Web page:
Games Recaps, Cubs 10, Braves 2; Cubs 8, Braves 0; 26 Up
Rumor has it that it's a pretty hard feat to win both games of a double header. I imagine it is perhaps even tougher when your team plays poorly on the road. Then, take that difficulty factor and multiply it times Marquis. In other words, Double Header(Cubs+Road Series) x Marquis = Very Unlikely, but it still happened anyway. That's just the kind of season we're watching.
The Cubs have now won 7 games straight on the road. Even though St. Louis won earlier today, and even though the Brewers are winning as of this writing, both will lose ground today to a team that outscored their opponent 18-2.
In the first game, the Cubs knocked 14 hits while drawing 6 walks. They had multi-hit games from 6 of 8 starters; the 1-for-5 Derrek Lee and 0-for-4 Kosuke Fukudome the only two sad participants. Geovany Soto and Jim Edmonds both hit homers and doubles. Mark DeRosa went 2 for 3 with 2 walks, a double, and a steal.
It was pretty much More of the Same in game two. The Cubs achieved 10 more hits, they drew 6 more walks, and while nobody hit homeruns, all but 2 regulars got hits. One such regular who successfully put wood to leather was Fukudome, who went 2 for 5 with 2 RBI. All this in comparison to an Atlanta team that combined for 12 hits in both games, and only 3 in their second loss of the night.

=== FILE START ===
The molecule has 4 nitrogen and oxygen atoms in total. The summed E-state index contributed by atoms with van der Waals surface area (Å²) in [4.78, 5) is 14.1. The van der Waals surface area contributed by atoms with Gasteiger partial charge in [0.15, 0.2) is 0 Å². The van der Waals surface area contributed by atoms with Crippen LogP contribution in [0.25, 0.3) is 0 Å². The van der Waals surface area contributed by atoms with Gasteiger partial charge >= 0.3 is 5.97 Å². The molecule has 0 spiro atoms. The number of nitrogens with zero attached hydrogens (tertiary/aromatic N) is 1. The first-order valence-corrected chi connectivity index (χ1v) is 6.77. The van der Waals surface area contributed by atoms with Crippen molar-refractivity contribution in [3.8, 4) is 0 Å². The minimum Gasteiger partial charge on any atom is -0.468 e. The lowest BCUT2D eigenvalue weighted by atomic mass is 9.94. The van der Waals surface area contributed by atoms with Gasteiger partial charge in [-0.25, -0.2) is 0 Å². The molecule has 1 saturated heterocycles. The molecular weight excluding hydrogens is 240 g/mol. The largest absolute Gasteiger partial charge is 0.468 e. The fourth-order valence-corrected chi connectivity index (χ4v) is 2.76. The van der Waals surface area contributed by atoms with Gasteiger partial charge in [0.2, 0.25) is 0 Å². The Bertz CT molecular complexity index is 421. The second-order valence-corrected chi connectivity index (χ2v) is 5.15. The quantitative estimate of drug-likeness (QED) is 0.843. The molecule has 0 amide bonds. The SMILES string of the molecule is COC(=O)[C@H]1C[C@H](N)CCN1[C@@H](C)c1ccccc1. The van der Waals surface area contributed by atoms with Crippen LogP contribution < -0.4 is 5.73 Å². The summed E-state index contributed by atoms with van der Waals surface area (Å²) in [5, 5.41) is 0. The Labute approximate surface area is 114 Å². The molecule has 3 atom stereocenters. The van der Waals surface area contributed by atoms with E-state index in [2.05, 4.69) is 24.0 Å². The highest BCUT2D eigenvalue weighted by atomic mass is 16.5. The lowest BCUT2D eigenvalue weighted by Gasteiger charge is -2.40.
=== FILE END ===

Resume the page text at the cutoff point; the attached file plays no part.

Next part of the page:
Perhaps the biggest shock of the night comes from Jason Marquis, who arguably out-pitched Rich Harden. Marquis only threw 5.1 innings of work, but he only walked 2 while giving up 6 hits. In contrast, Harden walked 5 in his 5 innings of work while giving up 2 hits. It was not Rich's best night, even if Atlanta tried valiantly to make it look like it was.
The Cubs used 6 relievers over the span of the 2 games, and only Neal Cotts was used in both. He went 1.2 innings total, striking out 2 and allowing 1 hit, and the Cubs pen in total pitched 7.2 innings, allowing 4 hits, 1 walk, and 0 runs, while striking out 7.
This puts the Cubs at 73-47, or 26 games over .500. A very rudimentary search of previous seasons tells me that the last time a Cubs team was 26 over .500 was in 1984; the date in which they achieved that total was August 29th, when they were 79-53. They'd finish the year 96-65, 31 games over the .500 mark.
It's August 13th and the Cubs are on pace to do better. In fact, at their current pace, the Cubs are en route to their best record since ... 1945, when they won 98 games. But more importantly, they remain above the pack in the NL. I'm stating the obvious, but it would be fantastic if they entered the playoffs with home field advantage.